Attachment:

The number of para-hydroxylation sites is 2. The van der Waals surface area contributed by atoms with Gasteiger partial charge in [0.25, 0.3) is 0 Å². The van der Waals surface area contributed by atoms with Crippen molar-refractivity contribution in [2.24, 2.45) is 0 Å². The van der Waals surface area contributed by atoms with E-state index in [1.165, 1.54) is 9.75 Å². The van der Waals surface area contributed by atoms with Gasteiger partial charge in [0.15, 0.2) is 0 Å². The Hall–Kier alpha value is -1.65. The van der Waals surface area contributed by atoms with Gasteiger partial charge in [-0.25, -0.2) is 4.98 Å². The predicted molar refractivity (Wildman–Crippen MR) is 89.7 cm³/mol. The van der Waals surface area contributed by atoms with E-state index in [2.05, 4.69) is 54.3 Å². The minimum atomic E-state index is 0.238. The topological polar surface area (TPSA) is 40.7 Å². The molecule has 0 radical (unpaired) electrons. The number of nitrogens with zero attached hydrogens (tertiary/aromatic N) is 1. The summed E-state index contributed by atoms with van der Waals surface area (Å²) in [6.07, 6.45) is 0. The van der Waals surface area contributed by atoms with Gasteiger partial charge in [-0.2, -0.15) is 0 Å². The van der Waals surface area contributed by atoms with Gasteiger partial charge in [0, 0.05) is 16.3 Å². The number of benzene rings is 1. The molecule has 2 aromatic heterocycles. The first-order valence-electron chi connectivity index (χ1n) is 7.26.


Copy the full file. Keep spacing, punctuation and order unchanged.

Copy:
The number of para-hydroxylation sites is 2. The van der Waals surface area contributed by atoms with Gasteiger partial charge in [0.25, 0.3) is 0 Å². The van der Waals surface area contributed by atoms with Crippen molar-refractivity contribution in [2.24, 2.45) is 0 Å². The van der Waals surface area contributed by atoms with E-state index in [1.165, 1.54) is 9.75 Å². The van der Waals surface area contributed by atoms with Gasteiger partial charge in [0.15, 0.2) is 0 Å². The Hall–Kier alpha value is -1.65. The van der Waals surface area contributed by atoms with Gasteiger partial charge in [-0.25, -0.2) is 4.98 Å². The predicted molar refractivity (Wildman–Crippen MR) is 89.7 cm³/mol. The van der Waals surface area contributed by atoms with E-state index in [2.05, 4.69) is 54.3 Å². The minimum atomic E-state index is 0.238. The topological polar surface area (TPSA) is 40.7 Å². The molecule has 0 radical (unpaired) electrons. The number of nitrogens with zero attached hydrogens (tertiary/aromatic N) is 1. The summed E-state index contributed by atoms with van der Waals surface area (Å²) in [6.07, 6.45) is 0. The van der Waals surface area contributed by atoms with Gasteiger partial charge in [-0.2, -0.15) is 0 Å². The van der Waals surface area contributed by atoms with Gasteiger partial charge in [0, 0.05) is 16.3 Å². The number of benzene rings is 1. The molecule has 2 aromatic heterocycles. The first-order valence-electron chi connectivity index (χ1n) is 7.26.